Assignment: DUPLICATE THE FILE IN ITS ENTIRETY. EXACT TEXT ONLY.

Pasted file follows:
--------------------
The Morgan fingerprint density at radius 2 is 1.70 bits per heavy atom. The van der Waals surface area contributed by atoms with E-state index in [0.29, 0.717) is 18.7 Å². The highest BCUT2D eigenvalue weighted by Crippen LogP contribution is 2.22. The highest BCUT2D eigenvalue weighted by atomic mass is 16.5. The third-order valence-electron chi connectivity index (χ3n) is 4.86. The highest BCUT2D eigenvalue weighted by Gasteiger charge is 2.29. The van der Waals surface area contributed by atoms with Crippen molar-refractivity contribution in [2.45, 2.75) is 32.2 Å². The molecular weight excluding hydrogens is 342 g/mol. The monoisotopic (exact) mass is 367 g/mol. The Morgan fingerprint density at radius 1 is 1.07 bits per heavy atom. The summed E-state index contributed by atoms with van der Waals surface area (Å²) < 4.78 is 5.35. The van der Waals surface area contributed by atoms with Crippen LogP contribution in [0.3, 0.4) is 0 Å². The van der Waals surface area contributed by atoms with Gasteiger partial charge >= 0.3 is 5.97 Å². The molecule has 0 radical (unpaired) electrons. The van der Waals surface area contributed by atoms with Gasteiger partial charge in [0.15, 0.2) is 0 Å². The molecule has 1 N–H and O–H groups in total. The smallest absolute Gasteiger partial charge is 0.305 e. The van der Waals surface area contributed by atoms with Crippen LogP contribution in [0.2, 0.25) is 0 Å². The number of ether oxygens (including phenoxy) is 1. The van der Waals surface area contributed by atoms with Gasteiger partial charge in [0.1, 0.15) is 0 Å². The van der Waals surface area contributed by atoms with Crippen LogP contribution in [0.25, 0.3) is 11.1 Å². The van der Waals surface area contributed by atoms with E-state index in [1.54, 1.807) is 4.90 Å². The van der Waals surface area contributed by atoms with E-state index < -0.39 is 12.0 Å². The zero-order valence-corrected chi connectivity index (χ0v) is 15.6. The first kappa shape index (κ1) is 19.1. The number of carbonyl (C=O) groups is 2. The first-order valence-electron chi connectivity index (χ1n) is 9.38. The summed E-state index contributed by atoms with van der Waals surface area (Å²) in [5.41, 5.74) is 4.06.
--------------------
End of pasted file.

The Morgan fingerprint density at radius 2 is 1.70 bits per heavy atom. The van der Waals surface area contributed by atoms with E-state index in [0.29, 0.717) is 18.7 Å². The highest BCUT2D eigenvalue weighted by Crippen LogP contribution is 2.22. The highest BCUT2D eigenvalue weighted by atomic mass is 16.5. The third-order valence-electron chi connectivity index (χ3n) is 4.86. The highest BCUT2D eigenvalue weighted by Gasteiger charge is 2.29. The van der Waals surface area contributed by atoms with Crippen molar-refractivity contribution in [2.45, 2.75) is 32.2 Å². The molecular weight excluding hydrogens is 342 g/mol. The monoisotopic (exact) mass is 367 g/mol. The Morgan fingerprint density at radius 1 is 1.07 bits per heavy atom. The summed E-state index contributed by atoms with van der Waals surface area (Å²) < 4.78 is 5.35. The van der Waals surface area contributed by atoms with Crippen LogP contribution in [0.3, 0.4) is 0 Å². The van der Waals surface area contributed by atoms with Gasteiger partial charge >= 0.3 is 5.97 Å². The molecule has 0 radical (unpaired) electrons. The van der Waals surface area contributed by atoms with Gasteiger partial charge in [0.15, 0.2) is 0 Å². The molecule has 1 N–H and O–H groups in total. The smallest absolute Gasteiger partial charge is 0.305 e. The van der Waals surface area contributed by atoms with Crippen LogP contribution in [0.2, 0.25) is 0 Å². The number of ether oxygens (including phenoxy) is 1. The van der Waals surface area contributed by atoms with Gasteiger partial charge in [0.1, 0.15) is 0 Å². The van der Waals surface area contributed by atoms with Crippen LogP contribution in [0.25, 0.3) is 11.1 Å². The van der Waals surface area contributed by atoms with E-state index in [1.54, 1.807) is 4.90 Å². The van der Waals surface area contributed by atoms with E-state index < -0.39 is 12.0 Å². The zero-order valence-corrected chi connectivity index (χ0v) is 15.6. The first kappa shape index (κ1) is 19.1. The number of carbonyl (C=O) groups is 2. The first-order valence-electron chi connectivity index (χ1n) is 9.38. The summed E-state index contributed by atoms with van der Waals surface area (Å²) in [5.41, 5.74) is 4.06.